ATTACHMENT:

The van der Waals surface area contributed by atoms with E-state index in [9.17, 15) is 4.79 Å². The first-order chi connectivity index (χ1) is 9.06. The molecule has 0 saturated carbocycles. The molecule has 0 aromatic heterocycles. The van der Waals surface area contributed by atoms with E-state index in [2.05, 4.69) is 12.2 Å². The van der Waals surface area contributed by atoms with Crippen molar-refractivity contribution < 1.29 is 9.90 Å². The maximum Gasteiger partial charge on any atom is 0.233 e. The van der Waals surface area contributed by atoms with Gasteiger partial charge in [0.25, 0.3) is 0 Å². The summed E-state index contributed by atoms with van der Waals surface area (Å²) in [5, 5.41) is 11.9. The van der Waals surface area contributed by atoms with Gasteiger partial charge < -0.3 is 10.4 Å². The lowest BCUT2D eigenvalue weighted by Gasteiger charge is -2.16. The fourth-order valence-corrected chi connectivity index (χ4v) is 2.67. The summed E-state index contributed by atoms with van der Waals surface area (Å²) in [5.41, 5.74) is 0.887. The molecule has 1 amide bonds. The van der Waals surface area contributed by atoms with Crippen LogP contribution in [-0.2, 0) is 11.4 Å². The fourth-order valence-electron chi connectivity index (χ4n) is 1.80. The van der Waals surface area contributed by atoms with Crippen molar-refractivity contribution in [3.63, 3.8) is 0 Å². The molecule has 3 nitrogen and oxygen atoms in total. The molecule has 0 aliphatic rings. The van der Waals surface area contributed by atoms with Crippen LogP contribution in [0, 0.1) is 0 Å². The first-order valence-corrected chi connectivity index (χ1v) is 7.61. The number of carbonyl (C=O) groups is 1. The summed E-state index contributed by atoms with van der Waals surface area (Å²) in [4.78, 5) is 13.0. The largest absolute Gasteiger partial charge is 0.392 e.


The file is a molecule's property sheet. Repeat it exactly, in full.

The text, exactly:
The van der Waals surface area contributed by atoms with E-state index in [9.17, 15) is 4.79 Å². The first-order chi connectivity index (χ1) is 9.06. The molecule has 0 saturated carbocycles. The molecule has 0 aromatic heterocycles. The van der Waals surface area contributed by atoms with E-state index in [2.05, 4.69) is 12.2 Å². The van der Waals surface area contributed by atoms with Crippen molar-refractivity contribution < 1.29 is 9.90 Å². The maximum Gasteiger partial charge on any atom is 0.233 e. The van der Waals surface area contributed by atoms with Gasteiger partial charge in [0.25, 0.3) is 0 Å². The summed E-state index contributed by atoms with van der Waals surface area (Å²) in [5, 5.41) is 11.9. The van der Waals surface area contributed by atoms with Gasteiger partial charge < -0.3 is 10.4 Å². The lowest BCUT2D eigenvalue weighted by Gasteiger charge is -2.16. The fourth-order valence-corrected chi connectivity index (χ4v) is 2.67. The summed E-state index contributed by atoms with van der Waals surface area (Å²) in [5.41, 5.74) is 0.887. The molecule has 1 amide bonds. The van der Waals surface area contributed by atoms with Crippen LogP contribution in [-0.2, 0) is 11.4 Å². The fourth-order valence-electron chi connectivity index (χ4n) is 1.80. The van der Waals surface area contributed by atoms with Crippen molar-refractivity contribution in [3.63, 3.8) is 0 Å². The molecule has 3 nitrogen and oxygen atoms in total. The molecule has 0 aliphatic rings. The van der Waals surface area contributed by atoms with Crippen LogP contribution in [0, 0.1) is 0 Å². The first-order valence-corrected chi connectivity index (χ1v) is 7.61. The number of carbonyl (C=O) groups is 1. The summed E-state index contributed by atoms with van der Waals surface area (Å²) in [4.78, 5) is 13.0. The largest absolute Gasteiger partial charge is 0.392 e.